To make the configuration effective without rebooting, run the following commands:

# ifdown --force eth0 lo && ifup -a
# systemctl unmask networking
# systemctl enable networking
# systemctl restart networking

The ifdown and ifup commands bring network interfaces down and up, respectively. The --force option forces the commands to run even if there are errors. The systemctl commands are used to manage the networking service.

Disabling and removing unwanted services

Next, you need to disable and remove the services related to netplan:

# systemctl stop systemd-networkd.socket systemd-networkd \
networkd-dispatcher systemd-networkd-wait-online
# systemctl disable systemd-networkd.socket systemd-networkd \
networkd-dispatcher systemd-networkd-wait-online
# systemctl mask systemd-networkd.socket systemd-networkd \
networkd-dispatcher systemd-networkd-wait-online
# apt-get --assume-yes purge netplan.io

These commands stop, disable, and mask the systemd-networkd and networkd-dispatcher services, which are used by netplan. The apt-get purge command removes the netplan.io package and its configuration files.

Updating the DNS resolver configuration

Finally, you need to update the DNS resolver configuration by editing the /etc/systemd/resolved.conf file:

DNS=8.8.8.8 8.8.4.4

Then restart the systemd-resolved service:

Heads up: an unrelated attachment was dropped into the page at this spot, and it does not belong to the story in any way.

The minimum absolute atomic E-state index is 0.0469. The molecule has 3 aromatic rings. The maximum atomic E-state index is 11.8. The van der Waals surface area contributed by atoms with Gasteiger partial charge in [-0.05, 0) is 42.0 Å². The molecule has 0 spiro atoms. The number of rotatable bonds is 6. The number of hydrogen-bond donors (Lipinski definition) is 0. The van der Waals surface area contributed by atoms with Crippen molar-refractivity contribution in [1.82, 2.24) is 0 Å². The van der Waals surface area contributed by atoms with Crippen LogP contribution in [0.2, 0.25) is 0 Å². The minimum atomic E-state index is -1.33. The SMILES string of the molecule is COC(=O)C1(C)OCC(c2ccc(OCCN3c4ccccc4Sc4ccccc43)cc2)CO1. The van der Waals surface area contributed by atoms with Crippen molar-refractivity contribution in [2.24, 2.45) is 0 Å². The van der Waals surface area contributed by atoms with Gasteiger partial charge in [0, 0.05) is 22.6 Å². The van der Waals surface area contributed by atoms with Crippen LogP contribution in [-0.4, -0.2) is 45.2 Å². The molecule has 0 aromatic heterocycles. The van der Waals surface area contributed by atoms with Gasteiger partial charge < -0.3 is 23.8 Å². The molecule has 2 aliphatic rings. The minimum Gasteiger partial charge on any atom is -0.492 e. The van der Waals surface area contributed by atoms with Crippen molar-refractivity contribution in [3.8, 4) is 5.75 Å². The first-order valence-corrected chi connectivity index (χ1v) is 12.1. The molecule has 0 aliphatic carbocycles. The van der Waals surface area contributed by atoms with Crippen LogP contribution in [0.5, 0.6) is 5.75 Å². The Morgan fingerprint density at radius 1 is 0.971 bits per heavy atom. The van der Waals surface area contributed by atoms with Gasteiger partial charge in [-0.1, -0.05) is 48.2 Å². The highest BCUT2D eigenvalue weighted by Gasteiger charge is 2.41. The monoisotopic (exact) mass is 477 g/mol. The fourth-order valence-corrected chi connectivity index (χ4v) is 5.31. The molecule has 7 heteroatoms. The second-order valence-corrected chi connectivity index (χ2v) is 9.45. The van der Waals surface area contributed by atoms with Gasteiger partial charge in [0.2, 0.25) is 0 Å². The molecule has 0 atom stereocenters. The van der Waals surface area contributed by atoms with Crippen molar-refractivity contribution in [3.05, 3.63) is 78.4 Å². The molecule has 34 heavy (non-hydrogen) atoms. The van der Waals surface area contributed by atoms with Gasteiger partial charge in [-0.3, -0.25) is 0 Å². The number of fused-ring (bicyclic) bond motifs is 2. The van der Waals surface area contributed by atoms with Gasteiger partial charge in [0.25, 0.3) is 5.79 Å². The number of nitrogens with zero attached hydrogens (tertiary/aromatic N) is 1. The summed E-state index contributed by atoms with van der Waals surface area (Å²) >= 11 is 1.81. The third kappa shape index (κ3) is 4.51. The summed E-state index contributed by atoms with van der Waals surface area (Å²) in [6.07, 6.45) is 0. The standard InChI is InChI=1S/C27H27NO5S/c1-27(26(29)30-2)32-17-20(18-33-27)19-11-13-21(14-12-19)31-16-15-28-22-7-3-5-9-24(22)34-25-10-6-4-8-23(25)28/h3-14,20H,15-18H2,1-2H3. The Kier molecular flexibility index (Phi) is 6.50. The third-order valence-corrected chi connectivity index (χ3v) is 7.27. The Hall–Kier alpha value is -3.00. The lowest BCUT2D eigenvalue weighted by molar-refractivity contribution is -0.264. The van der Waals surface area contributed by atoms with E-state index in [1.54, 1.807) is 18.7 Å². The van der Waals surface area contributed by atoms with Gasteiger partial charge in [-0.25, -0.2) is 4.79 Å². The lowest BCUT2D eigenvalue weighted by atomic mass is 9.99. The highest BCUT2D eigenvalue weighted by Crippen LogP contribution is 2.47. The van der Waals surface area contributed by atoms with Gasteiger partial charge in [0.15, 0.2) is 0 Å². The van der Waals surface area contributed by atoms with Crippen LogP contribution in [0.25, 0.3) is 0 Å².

# systemctl restart systemd-resolved

This updates the system’s DNS resolver to use Google’s DNS servers (8.8.8.8 and 8.8.4.4).

By following these steps, you can remove netplan and switch back to using /etc/network/interfaces for network configuration in Ubuntu 18.04. Remember to adapt the values in the configuration file according to your specific network setup.

Conclusion

Switching back to the traditional method of network configuration in Ubuntu 18.04 may seem daunting, but with these steps, it can be a straightforward process. Remember, it’s always important to back up any important data before making significant system changes. Happy networking!

Can I switch back to using /etc/network/interfaces in Ubuntu 18.04?

Yes, you can switch back to using /etc/network/interfaces in Ubuntu 18.04 by following the steps outlined in this article.